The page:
There are many parts of the country that have a lot of warm weather left. I don’t live in one of them. I am famous for saying that we have 2 seasons, winter and July. July is our “summer” and every other month of the year requires some version of fleece and usually lightweight gloves. This year, with its record breaking heat and drought, is no different.

So when late August comes, I begin to evaluate what has done well in the garden–and what I will take a pass on next year. In the case of my petunias, it is going to be a pass, probably for my gardening lifetime.

It’s a shame, too, because I really love petunias and they keep coming out with prettier varieties. But if 6 years isn’t long enough for the petunia worm to forget where I live, forget about it. There are lots of other things to grow.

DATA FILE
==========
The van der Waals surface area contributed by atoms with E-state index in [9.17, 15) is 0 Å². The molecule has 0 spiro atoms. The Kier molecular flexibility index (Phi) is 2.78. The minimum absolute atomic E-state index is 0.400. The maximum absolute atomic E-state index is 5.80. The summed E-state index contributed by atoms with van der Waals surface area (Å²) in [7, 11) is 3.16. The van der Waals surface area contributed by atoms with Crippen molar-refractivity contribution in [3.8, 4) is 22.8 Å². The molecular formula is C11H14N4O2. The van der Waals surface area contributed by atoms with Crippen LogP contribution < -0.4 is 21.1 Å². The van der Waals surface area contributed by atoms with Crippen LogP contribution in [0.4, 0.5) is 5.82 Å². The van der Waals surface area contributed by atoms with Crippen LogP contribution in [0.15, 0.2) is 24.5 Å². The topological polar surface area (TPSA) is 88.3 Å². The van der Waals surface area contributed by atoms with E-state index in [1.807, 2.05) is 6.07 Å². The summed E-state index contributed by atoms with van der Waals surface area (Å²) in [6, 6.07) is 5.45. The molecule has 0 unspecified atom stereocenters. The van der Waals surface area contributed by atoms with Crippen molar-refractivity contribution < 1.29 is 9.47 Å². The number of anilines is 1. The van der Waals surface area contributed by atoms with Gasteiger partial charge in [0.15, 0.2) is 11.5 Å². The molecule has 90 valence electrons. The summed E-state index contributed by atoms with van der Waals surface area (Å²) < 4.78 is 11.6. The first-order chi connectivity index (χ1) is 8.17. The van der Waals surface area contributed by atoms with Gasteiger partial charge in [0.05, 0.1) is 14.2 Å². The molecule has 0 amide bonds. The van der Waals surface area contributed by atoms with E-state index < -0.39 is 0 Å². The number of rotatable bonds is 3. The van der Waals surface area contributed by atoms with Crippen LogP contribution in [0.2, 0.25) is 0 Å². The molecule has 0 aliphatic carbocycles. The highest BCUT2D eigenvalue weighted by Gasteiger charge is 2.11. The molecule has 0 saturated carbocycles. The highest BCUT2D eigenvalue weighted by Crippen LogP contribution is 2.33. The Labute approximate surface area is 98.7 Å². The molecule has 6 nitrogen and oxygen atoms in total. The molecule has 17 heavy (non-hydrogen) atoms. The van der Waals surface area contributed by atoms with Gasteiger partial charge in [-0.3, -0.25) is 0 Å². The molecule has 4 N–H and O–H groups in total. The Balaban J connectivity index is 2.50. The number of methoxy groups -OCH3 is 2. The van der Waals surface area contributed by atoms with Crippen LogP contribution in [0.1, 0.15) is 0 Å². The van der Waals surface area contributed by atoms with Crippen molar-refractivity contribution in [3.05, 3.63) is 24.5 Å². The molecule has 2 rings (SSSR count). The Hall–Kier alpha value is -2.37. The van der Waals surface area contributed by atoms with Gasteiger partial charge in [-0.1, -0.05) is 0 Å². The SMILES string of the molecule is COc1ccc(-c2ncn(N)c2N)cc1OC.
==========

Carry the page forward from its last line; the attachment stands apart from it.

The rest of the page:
What has been a delight in this container is the verbena. It’s the first time I have tried it in decades, literally. I only bought it because my choices were fairly limited at the garden center.

I would do it again–and will. My memories of verbena were of a fussy plant that needed deadheading. By midsummer, despite deadheading, it would be covered in powdery mildew. Yuck.

So this year’s version–from Proven Winners–was wonderful! I can’t say enough about how easy and carefree it was–and I was not good at about deadheading either. Definitely a winner.

Next I need to decide which house plants and tropicals make the cut–and if and become compost.

Petunia Worm